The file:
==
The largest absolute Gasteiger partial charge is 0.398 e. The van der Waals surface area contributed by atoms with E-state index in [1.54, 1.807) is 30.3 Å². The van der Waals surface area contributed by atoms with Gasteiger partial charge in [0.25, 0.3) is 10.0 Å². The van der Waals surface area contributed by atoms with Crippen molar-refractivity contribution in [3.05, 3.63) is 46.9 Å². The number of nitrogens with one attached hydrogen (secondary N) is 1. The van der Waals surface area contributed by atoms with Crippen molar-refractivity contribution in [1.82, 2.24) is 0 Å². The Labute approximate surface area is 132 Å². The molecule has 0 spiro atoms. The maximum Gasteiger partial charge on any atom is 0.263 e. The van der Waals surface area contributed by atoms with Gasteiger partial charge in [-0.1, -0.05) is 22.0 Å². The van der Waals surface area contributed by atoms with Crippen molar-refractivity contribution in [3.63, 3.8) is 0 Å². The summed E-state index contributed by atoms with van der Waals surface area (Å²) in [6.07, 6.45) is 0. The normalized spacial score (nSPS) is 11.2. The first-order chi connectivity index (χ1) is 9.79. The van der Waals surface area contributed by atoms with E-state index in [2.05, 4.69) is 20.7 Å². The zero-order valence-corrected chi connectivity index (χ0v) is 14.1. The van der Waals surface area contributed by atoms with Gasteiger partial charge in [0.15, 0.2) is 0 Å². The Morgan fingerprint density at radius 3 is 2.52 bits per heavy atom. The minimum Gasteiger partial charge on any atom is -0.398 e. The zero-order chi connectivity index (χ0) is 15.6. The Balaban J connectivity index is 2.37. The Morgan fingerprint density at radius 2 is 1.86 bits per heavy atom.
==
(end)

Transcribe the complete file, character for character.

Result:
The largest absolute Gasteiger partial charge is 0.398 e. The van der Waals surface area contributed by atoms with E-state index in [1.54, 1.807) is 30.3 Å². The van der Waals surface area contributed by atoms with Gasteiger partial charge in [0.25, 0.3) is 10.0 Å². The van der Waals surface area contributed by atoms with Crippen molar-refractivity contribution in [3.05, 3.63) is 46.9 Å². The number of nitrogens with one attached hydrogen (secondary N) is 1. The van der Waals surface area contributed by atoms with Crippen molar-refractivity contribution in [1.82, 2.24) is 0 Å². The Labute approximate surface area is 132 Å². The molecule has 0 spiro atoms. The maximum Gasteiger partial charge on any atom is 0.263 e. The van der Waals surface area contributed by atoms with Gasteiger partial charge in [-0.1, -0.05) is 22.0 Å². The van der Waals surface area contributed by atoms with Crippen molar-refractivity contribution in [3.63, 3.8) is 0 Å². The summed E-state index contributed by atoms with van der Waals surface area (Å²) in [6.07, 6.45) is 0. The normalized spacial score (nSPS) is 11.2. The first-order chi connectivity index (χ1) is 9.79. The van der Waals surface area contributed by atoms with E-state index in [2.05, 4.69) is 20.7 Å². The zero-order valence-corrected chi connectivity index (χ0v) is 14.1. The van der Waals surface area contributed by atoms with Gasteiger partial charge in [0.15, 0.2) is 0 Å². The Morgan fingerprint density at radius 3 is 2.52 bits per heavy atom. The minimum Gasteiger partial charge on any atom is -0.398 e. The zero-order chi connectivity index (χ0) is 15.6. The Balaban J connectivity index is 2.37. The Morgan fingerprint density at radius 2 is 1.86 bits per heavy atom.